More often than not, evil is not one great shocking act. Mundane evil is the most prevalent form.. and what we come to see as great evil sometimes [usually in retrospect], starts with small tasks, and accumulates simple additions as it goes.
Ironically, I think this summarizes “Oppenheimer” – the events, and the 2023 film.
“The greatest evils in the world will not be carried out by men with guns, but by men in suits sitting behind desks.”
The unseen also tells a story
Being a work of art, not a documentary, it might not be fair to impose our expectations on Christopher Nolan. It was a great film, visually.. but… “#Oppenheimer” downplayed two important – and very relevant – bits : (1) What the bomb did, and (2) How relevant was deploying the bomb to the war effort?
I think these two questions are important to the theme of ‘mundane evil’. I’m sure many don’t want to read this, because ‘evil’ is usually the ‘other guys’ (i.e. The Nazis , The Japanese, etc..). These questions, however, are instrumental to the ‘guilt’ and the ‘reward’ that plagued ‘Oppie’ at the end, and to questioning some artistic choices of the film itself.
We love the bomb, but do we really need it ?
On question (2), which is a huge debate, there seems to be a lot of evidence that the war was almost over before dropping the bomb. Russia was also about to join the effort (against Japan, which realistically had no hope, and seems that its generals were just negotiating the future of the emperor) on that front. Here are some samples:
– Eisenhower in his memoirs : “voiced to him my grave misgivings, first on the basis of my belief that Japan was already defeated and that dropping the bomb was completely unnecessary, and secondly because I thought that our country should avoid shocking world opinion by the use of a weapon whose employment was, I thought, no longer mandatory as a measure to save American lives.”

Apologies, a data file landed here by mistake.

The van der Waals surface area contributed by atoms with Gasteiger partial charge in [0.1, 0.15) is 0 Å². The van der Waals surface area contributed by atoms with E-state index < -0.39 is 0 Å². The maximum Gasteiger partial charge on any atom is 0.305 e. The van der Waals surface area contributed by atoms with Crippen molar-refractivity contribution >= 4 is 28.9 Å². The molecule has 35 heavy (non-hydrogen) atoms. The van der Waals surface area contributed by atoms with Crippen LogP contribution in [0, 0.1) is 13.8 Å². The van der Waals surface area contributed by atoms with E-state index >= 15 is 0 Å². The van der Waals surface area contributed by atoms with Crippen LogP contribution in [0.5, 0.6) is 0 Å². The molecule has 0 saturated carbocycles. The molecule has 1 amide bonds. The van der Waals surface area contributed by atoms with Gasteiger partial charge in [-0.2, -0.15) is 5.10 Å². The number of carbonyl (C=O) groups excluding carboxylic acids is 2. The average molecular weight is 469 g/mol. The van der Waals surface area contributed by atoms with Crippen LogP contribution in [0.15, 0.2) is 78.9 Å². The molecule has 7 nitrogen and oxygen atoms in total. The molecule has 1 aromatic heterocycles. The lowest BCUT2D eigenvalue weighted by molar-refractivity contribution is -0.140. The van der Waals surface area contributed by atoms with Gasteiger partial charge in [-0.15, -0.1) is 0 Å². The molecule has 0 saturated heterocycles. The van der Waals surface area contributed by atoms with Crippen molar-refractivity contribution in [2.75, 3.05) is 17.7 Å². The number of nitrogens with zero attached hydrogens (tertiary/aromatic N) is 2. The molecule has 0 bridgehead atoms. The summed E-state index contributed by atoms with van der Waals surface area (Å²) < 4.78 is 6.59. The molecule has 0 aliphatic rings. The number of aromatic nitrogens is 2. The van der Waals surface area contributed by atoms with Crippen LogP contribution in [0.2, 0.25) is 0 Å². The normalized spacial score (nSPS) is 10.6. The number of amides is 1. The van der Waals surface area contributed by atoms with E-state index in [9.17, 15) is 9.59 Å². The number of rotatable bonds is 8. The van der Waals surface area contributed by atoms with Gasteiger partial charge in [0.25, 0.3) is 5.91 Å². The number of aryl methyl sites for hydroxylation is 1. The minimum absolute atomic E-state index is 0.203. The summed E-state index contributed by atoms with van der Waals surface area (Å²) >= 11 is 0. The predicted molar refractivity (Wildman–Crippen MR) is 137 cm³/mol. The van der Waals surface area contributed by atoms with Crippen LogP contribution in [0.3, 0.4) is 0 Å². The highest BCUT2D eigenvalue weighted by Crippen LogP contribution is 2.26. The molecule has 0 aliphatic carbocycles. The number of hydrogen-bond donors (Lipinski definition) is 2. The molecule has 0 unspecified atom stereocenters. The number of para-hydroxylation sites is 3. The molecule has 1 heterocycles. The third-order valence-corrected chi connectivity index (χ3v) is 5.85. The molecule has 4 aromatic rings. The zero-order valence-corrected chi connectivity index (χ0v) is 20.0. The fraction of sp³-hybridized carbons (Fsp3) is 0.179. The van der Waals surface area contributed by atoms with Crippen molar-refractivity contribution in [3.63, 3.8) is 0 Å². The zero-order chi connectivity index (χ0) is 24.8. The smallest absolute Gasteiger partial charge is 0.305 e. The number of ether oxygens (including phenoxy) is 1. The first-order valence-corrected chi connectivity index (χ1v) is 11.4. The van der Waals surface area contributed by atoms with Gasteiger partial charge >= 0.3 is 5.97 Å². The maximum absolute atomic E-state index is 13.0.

– Truman in his memoirs : “Stalin told Churchill of a telegram from Japanese emperor asking for peace.. believe the Japanese will fold before Russia comes in. I am sure they will when Manhattan appears on their homeland.” [there is another entry where he says that he instructed the military to only use the bomb against military bases]
– Adm. William Leahy, Truman’s Chief of Staff : “The use of this barbarous weapon…was of no material assistance in our war against Japan.”
– Adm. William “Bull” Halsey Jr., the commander of the US Third Fleet, stated publicly in 1946 that “the first atomic bomb was an unnecessary experiment…. It was a mistake to ever drop it…. [The scientists] had this toy, and they wanted to try it out, so they dropped it…”
So was ‘Oppenheimer’ a stoic – someone ‘doing their job’, more interested in the science than the actual/real outcomes? Why didn’t he even consider the petition that Szilard and other colleagues were signing (threaten Japan… but give peace a chance before dropping the bomb)?? That would have enriched the film and showed the character on a deeper level.
The bomb did not win the war.
The Scientist’s Job : Mundane Job .. Mundane Evil
Some scenes in the film are visually amazing, but the most beautiful contrast of the story was what Hannah Arendt would refer to as : the banality of evil.
The bomb – in reality – was created, and around 0.2M people killed in seconds (+ others over longer periods, including mutilations and birth defects) because it was ‘someone’s Job’… Oppenheimer and others were doing their job! A job where simple professional aspirations apply, and petty competition for position or rank is quite clear.